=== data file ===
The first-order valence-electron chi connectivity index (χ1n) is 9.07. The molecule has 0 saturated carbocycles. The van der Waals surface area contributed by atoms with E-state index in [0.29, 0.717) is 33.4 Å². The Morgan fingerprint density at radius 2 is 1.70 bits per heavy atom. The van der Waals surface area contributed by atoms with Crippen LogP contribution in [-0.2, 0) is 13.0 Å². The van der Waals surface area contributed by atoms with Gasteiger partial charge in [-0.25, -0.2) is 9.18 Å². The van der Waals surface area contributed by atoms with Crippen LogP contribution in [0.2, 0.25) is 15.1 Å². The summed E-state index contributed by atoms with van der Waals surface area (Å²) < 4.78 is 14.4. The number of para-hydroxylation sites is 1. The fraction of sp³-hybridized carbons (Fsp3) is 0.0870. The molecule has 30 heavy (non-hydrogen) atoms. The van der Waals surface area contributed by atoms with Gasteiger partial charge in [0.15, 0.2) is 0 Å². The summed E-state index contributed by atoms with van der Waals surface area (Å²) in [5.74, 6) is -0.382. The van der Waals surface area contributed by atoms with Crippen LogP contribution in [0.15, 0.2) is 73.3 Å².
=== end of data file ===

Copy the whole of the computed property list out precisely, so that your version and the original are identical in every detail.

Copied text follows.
The first-order valence-electron chi connectivity index (χ1n) is 9.07. The molecule has 0 saturated carbocycles. The van der Waals surface area contributed by atoms with E-state index in [0.29, 0.717) is 33.4 Å². The Morgan fingerprint density at radius 2 is 1.70 bits per heavy atom. The van der Waals surface area contributed by atoms with Crippen LogP contribution in [-0.2, 0) is 13.0 Å². The van der Waals surface area contributed by atoms with Gasteiger partial charge in [-0.25, -0.2) is 9.18 Å². The van der Waals surface area contributed by atoms with Crippen LogP contribution in [0.2, 0.25) is 15.1 Å². The summed E-state index contributed by atoms with van der Waals surface area (Å²) < 4.78 is 14.4. The number of para-hydroxylation sites is 1. The fraction of sp³-hybridized carbons (Fsp3) is 0.0870. The molecule has 30 heavy (non-hydrogen) atoms. The van der Waals surface area contributed by atoms with Gasteiger partial charge in [0.15, 0.2) is 0 Å². The summed E-state index contributed by atoms with van der Waals surface area (Å²) in [5.74, 6) is -0.382. The van der Waals surface area contributed by atoms with Crippen LogP contribution in [0.15, 0.2) is 73.3 Å².